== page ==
Do you ever have a week when you just feel like everything is out of your control and you’re just holding on for dear life? During those times, I find cooking especially therapeutic. It’s the soothing certainty of chemistry, I think—that sense of ,”If I combine these things and in this ratio, this is what will happen.” Though I don’t usually think of myself as someone who’s particularly good at baking, but when I need a distraction, it’s the perfect solution.
Because portions are so important in the science of baking, having a good supply of measuring spoons is key. I was excited to play with this set I received from Levoons, as they make leveling even a tiny little half-teaspoon super-easy.
I also received a Silpat mat. These non-stick mats are really nifty for making things with a sticky batter (cookies, scones, etc) when you don’t want to have to get a baking sheet dirty. I actually tested a scone recipe for this post, but I couldn’t quite nail it. Another spin to put on that statement is that I made something else I liked better.
When I was first in nutrition school I remember learning about white whole wheat flour and thinking it was nifty but kind of wanted to be, like, “Just suck it up and eat whole wheat, folks.” I couldn’t wrap my head around the idea that more texture, flavor, and nutrition could be a negative. Of course, time and experience have also shown me that there are some foods you really want a certain texture and flavor for, and that those things really depend on a certain type of flour. I also have a deeper respect for food preference. Getting out of the classroom and into the healthcare setting working with actual humans has a way of changing your opinion on things…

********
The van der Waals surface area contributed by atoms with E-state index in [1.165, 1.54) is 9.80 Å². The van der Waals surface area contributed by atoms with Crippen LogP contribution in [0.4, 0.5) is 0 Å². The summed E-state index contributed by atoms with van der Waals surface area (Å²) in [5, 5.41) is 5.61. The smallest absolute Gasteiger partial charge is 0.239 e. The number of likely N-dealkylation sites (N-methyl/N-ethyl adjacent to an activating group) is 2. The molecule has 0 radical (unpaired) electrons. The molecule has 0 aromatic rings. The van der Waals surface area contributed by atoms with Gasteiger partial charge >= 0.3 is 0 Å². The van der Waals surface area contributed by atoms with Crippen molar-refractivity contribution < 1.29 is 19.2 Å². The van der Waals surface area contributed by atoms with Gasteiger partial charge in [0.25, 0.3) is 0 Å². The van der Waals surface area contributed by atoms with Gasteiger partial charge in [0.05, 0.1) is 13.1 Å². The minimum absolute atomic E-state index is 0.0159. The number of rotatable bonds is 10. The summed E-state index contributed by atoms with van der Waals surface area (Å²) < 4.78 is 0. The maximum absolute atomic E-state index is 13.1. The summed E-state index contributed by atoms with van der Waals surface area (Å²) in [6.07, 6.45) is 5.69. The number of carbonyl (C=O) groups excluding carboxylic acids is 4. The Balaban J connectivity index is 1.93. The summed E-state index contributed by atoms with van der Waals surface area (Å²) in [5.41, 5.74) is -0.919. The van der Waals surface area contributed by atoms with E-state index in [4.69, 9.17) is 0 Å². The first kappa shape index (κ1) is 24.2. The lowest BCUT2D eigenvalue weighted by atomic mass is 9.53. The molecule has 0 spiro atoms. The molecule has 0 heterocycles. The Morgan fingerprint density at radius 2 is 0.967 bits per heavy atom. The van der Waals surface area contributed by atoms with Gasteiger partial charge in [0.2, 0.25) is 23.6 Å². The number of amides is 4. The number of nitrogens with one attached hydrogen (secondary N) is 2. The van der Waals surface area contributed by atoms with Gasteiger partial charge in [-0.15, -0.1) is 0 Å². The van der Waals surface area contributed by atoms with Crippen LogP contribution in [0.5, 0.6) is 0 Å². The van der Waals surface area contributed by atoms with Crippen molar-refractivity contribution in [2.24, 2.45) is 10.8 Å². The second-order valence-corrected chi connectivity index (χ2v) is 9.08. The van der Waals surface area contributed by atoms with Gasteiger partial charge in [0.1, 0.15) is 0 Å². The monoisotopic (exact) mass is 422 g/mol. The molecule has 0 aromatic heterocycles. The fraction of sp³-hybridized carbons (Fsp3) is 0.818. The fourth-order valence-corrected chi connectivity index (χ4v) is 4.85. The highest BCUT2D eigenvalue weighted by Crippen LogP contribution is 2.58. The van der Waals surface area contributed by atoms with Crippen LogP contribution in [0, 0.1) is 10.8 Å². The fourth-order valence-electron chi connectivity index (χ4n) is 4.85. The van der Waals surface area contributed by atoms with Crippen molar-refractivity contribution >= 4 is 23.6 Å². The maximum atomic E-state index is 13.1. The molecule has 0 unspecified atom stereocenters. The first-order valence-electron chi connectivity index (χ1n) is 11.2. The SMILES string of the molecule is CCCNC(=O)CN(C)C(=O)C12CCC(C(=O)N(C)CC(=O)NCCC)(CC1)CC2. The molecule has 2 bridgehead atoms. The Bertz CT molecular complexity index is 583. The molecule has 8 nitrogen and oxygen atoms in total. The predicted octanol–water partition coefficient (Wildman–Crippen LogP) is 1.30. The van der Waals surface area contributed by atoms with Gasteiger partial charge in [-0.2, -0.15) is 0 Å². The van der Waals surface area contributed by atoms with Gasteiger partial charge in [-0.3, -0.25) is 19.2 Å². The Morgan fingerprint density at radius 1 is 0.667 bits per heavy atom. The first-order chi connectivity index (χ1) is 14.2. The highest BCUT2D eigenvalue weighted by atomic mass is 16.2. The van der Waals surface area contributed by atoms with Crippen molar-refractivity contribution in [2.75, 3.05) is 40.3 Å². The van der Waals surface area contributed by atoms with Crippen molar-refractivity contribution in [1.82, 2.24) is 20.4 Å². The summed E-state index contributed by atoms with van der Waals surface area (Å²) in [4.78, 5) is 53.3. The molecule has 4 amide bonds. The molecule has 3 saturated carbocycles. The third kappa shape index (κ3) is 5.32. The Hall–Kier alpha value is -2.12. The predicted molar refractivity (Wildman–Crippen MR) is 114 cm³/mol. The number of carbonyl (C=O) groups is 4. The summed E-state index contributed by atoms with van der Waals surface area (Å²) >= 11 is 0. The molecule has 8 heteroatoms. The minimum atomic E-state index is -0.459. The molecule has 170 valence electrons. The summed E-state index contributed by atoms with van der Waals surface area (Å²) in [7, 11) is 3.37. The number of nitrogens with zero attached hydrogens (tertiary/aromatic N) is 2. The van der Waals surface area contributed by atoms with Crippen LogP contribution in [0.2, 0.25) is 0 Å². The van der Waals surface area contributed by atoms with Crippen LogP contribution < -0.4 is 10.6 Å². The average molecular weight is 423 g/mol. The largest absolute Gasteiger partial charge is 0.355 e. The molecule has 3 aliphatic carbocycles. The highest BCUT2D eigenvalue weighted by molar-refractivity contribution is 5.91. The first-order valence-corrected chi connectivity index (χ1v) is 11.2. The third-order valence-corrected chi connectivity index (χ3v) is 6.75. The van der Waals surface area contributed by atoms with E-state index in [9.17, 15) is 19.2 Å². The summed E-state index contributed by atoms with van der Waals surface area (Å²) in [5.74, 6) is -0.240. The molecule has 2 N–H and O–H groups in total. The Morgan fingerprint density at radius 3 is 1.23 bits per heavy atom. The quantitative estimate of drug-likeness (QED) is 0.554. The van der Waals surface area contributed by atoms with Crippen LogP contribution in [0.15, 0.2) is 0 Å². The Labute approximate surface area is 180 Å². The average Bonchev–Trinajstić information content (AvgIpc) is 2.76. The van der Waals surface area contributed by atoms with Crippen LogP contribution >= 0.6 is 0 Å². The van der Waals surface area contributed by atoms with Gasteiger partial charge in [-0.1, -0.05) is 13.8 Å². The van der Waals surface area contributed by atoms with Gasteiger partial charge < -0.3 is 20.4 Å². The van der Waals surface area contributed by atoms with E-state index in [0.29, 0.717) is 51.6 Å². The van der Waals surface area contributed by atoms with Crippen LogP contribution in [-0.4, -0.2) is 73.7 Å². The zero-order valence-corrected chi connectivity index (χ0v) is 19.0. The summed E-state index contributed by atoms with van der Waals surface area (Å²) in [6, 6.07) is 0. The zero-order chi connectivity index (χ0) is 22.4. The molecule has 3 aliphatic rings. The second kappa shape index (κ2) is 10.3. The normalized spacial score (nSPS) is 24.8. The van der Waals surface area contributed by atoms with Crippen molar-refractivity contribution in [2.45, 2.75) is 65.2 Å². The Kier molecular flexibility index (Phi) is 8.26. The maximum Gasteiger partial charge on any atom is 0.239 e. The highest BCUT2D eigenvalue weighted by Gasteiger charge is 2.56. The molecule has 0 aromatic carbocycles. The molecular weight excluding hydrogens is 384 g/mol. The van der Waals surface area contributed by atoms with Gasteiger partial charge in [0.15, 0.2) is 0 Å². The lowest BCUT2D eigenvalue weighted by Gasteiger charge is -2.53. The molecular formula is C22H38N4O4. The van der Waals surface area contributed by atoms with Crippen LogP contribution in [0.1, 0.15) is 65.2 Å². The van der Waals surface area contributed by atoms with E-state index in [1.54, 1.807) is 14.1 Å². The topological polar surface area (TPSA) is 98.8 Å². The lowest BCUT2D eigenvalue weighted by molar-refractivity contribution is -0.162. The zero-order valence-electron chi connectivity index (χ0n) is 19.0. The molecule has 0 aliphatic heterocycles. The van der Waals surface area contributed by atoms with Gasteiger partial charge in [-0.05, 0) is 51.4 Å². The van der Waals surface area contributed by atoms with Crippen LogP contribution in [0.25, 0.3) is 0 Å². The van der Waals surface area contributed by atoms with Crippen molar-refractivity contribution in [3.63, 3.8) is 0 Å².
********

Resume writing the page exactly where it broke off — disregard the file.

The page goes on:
So when I received my November Clean Plate Club shipment, I was excited to play with the white whole wheat flour. White whole wheat actually is whole wheat–just a different type. It’s nutritionally comparable to regular (red) whole wheat, but has a milder texture and flavor—and appearance—though it’s not bleached. I do appreciate getting to up the nutrient value without completely changing the taste or texture of something, especially if I’m planning to share it with others who might not share my enthusiasm for whole grain mouthfeel. Or whatever the proper vocabulary.
This quickbread combines two of my favorite flavors—rosemary and lemon. Did you know rosemary has a bunch of health benefits? Bonus: This recipe is easy enough that almost anyone can make it. I was so happy with how it came out, I shared it with some of my fellow RD friends at a potluck dinner. The lemon adds a nice tart note, and the yogurt keeps it moist. Just barely sweet, it’s delicious on its own or pairs great with a drizzle of olive oil, butter, or even a lemon glaze if you want to get all fancy. I hope you enjoy this as much as I did!
Rosemary Lemon Yogurt Bread
- ¾ cup olive oil
- ½ cup plain low-fat yogurt
- 3 eggs, beaten
- ¼ teaspoon vanilla
- juice of one lemon (about 2 tablespoons)
- ½ cup all purpose flour
- 1 cup white whole wheat flour
- ¼ cup, sugar, coconut sugar, or stevia
- ½ teaspoon baking powder
- ½ teaspoon baking soda
- 1 teaspoon of fresh rosemary sprigs, chopped
- pinch of sea salt
- Preheat oven to 350 degrees F. Grease a loaf pan or line with parchment paper.
- Mix together olive oil, yogurt, eggs, sugar, and vanilla. Add lemon juice and stir well to combine. Set aside.
- Mix flours, baking powder, baking soda, rosemary sprigs, and sea salt.
- Mix dry into wet ingredients. Pour into prepped loaf pan.
- Bake at 350 degrees about 45-50 minutes until bread is beginning to brown on top and a toothpick inserted in the center comes out clean.
- Let cake sit at least 10 minutes before inverting onto a cooling rack.
- Slice into 16 pieces.
Do you like to bake or do you prefer to cook? I still consider myself part of Team Cooking, but being able to be, like, well, heck, I think I’ll bake something, is nice too.